How To Age Naturally: Elderly Skin Care Conditions & Treatment Tips

January 21, 2016

Growing old has a new face these days. Instead of laugh lines and wrinkles that give character to an aging face, older skin has been resurfaced by collagen fillers and chemical peels that remove all trace of the stories behind the skin. Many older women’s eyes – the windows to the soul – are pulled back so tight they resemble a panicked jungle cat. Botox has taken away their ability to register an actual expression.

In 2014, the anti-aging skincare industry made nearly $2.1 billion from those searching for the fountain of youth. Some products that claim to rejuvenate skin cost upwards of $100 for a small jar of cream.

According to Andrea Robinson, former Vogue beauty editor and author of Toss the Gloss: Beauty Tips, Tricks, and Truths for Women 50+, many expensive products have drugstore counterparts with similar ingredients – because these individual name brands are often owned by the same parent companies.

There are a number of ways to combat some of the most common problems with older skin – without having to take out a reverse mortgage. Here are a few tips for aging skin that won’t break the bank.

Dry Skin

The average person’s skin produces 1% less collagen each year after the age of 20. Combined with a reduction of oil and sweat produced due to age, skin thins with age, making it dry and flaky.

To keep skin supple, use soap and moisturizers formulated for dry skin (such as Eucerin) and avoid hot showers – which can further dry skin. Also, ditch the caffeine and start drinking water. Drinking 2-3 liters per day helps skin stay hydrated.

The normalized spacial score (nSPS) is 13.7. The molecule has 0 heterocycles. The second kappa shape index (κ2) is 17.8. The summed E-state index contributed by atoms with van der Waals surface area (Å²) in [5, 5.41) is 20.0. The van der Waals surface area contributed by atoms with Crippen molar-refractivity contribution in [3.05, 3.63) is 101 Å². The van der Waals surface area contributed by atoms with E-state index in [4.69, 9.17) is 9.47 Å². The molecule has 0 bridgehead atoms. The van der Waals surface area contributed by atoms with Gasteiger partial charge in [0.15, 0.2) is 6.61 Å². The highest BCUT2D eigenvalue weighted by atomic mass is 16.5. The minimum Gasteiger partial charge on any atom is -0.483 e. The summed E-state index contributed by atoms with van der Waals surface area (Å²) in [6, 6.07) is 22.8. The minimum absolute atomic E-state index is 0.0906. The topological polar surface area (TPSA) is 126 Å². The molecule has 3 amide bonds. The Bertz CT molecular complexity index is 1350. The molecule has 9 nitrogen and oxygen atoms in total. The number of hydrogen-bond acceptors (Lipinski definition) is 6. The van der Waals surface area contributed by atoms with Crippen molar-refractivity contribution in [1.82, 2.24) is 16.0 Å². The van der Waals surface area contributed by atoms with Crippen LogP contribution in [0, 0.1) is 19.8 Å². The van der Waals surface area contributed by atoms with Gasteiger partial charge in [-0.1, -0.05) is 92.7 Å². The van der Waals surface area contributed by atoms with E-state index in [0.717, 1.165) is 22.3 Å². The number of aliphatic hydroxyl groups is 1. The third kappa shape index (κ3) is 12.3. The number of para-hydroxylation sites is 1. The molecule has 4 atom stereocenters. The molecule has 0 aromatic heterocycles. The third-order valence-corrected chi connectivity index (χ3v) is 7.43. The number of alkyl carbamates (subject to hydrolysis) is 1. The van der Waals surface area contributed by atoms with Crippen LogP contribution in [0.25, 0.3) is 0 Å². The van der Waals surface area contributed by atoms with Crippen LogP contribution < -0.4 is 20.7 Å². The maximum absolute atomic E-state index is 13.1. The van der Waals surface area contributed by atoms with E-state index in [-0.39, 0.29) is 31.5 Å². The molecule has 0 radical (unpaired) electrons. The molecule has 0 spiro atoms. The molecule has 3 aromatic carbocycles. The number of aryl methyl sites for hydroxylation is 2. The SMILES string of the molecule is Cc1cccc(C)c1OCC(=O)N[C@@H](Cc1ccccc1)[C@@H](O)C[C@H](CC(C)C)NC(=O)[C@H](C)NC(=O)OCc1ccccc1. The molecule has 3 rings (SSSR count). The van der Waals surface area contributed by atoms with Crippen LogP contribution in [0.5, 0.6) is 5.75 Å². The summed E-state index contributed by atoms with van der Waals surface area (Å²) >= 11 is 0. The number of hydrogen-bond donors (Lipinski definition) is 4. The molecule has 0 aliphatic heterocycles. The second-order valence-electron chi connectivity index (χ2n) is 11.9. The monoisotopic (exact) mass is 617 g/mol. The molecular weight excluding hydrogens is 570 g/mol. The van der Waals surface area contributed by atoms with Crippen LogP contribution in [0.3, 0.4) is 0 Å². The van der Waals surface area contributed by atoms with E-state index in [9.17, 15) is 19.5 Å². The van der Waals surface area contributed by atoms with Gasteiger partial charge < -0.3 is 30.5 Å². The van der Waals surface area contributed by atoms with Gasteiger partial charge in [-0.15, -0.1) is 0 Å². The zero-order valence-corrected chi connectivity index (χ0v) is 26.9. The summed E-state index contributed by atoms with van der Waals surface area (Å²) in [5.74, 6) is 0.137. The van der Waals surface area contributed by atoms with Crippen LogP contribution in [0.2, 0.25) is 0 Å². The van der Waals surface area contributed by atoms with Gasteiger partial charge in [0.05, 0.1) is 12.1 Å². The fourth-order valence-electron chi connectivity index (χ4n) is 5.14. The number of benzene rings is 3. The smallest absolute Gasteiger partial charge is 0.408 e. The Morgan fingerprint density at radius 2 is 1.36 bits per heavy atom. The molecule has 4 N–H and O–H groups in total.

Age Spots & Skin Cancer



While you may have some harmless spots or moles that have popped up with age, it’s important check them at least twice a year to make sure they’re not discolored, bleeding, or expanding in an asymmetrical pattern. These are the warning signs of skin cancers and should be looked at by a doctor.

According to the Skin Cancer Foundation, daily use of sunscreen with an SPF of 16 or higher can reduce the risk of getting skin cancer by half. They recommend applying sunscreen to the head, neck, arms, and hands when going out. A tinted moisturizer with SPF is another great option.

Bruising & Discoloration of Skin

Older adults who take blood thinners or use OTC pain relievers like ibuprofen are at greater risk of burst blood vessels. With age, blood vessels become easier to damage, resulting in bruising and skin discoloration. A cold compress applied immediately can reduce blood flow to the area and minimize bruising.

Older adults may also see bags under their eyes or discolored skin due to the loss of collagen and fat that comes with age. While drinking more water, and avoiding sleeping on your stomach or rubbing your eyes can help reduce this problem, makeup can reduce their appearance.

Matching your foundation and concealer can help cover spots and help you to avoid the dreaded “reverse raccoon” look with lighter circles under the eyes. Laura Mercier’s Secret Camouflage is a good choice for covering dark spots, as is Maybelline Cover Stick in a shade matched to your skin tone.

While good skincare is important, what’s wrong with a few wrinkles and age spots? A face that’s been weathered by age doesn’t reduce the sparkle in those eyes – as evidenced by the centenarians in the Dodge 2014 Super Bowl commercial. The next time you’re tempted to shell out $100 for the latest miracle cream, take a tip from these spunky seniors and remember that every line on your face has a story behind it and wisdom to impart. It’s not the skin you’re in, it’s the person within.

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